Son of Celluloid | Performing Arts Review | Chicago Reader

Son of Celluloid 

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Next Theatre Company.

A penny-ante gangster dies in a hole behind a movie screen, and his stomach cancer takes on a malevolent life of its own, devouring the movies and growing strong on the adoring energy pouring from the audience as they revel in westerns and romances, Eastwood and Monroe.

On one hand, this Clive Barker tale offers a fascinating take on the romance of the movies, our eagerness to forget who we are in favor of fantasy lives that are peroxide-charmed or tumbleweed-tough. On the other hand, it's a drawn-out fat joke, in which the protagonist, a 225-pound female usher, kills the bloblike monster by sitting on it. Adapted by Charley Sherman and Steve Pickering--the team who so beautifully brought Barker's In the Flesh to the Organic--this is an unfortunate exercise in Grand Guignol. As directed by Pickering, the play is balanced so precariously between horror and camp, pop philosophy and schlock, that it succeeds at virtually nothing. Told in flashback by the usher Birdy (Alison Halstead), the overwritten script includes so much exposition it's a wonder we're still confused by the end of the first act; but we are.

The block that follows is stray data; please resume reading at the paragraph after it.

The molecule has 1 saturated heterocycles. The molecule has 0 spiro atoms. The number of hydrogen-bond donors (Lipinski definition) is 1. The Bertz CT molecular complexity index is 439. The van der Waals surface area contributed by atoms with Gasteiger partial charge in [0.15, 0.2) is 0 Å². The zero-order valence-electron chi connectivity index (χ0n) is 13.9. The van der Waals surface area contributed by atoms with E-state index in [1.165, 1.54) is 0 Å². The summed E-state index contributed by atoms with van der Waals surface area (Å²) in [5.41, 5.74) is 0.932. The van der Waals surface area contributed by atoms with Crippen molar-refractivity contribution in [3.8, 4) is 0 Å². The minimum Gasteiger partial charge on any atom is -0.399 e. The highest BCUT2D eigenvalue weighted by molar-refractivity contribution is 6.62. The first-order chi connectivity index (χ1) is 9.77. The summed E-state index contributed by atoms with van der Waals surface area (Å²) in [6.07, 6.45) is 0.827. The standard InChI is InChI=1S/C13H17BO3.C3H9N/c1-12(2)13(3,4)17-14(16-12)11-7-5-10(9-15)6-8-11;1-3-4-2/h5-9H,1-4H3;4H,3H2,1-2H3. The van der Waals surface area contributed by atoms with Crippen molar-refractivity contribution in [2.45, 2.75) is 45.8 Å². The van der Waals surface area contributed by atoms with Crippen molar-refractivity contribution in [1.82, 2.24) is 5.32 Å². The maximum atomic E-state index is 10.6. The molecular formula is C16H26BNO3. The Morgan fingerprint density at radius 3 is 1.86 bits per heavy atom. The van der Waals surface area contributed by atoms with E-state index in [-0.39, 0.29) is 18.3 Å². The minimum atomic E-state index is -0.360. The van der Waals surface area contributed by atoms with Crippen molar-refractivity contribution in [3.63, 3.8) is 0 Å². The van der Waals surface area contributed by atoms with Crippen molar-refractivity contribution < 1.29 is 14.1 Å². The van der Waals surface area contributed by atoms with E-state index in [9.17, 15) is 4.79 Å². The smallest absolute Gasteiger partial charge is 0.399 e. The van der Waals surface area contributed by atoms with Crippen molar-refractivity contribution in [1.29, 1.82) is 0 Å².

There are some fun moments. A giant eye glares at Birdy, accompanied by a blast of melodramatic music. A toy bunny lures a sweet victim into the dark. Marilyn Monroe seduces the cinema's assistant manager only to rip his eyes out and tuck them into her privates. Also entertaining is a montage of classic movie memories, nicely choreographed by Ann Boyd, as the monster attempts to seduce Birdy. But these are far outweighed by the ponderous pace, the incoherent design (the creature resembles a black sock puppet), and an unendurably long denouement. Too much talk, not enough terror.

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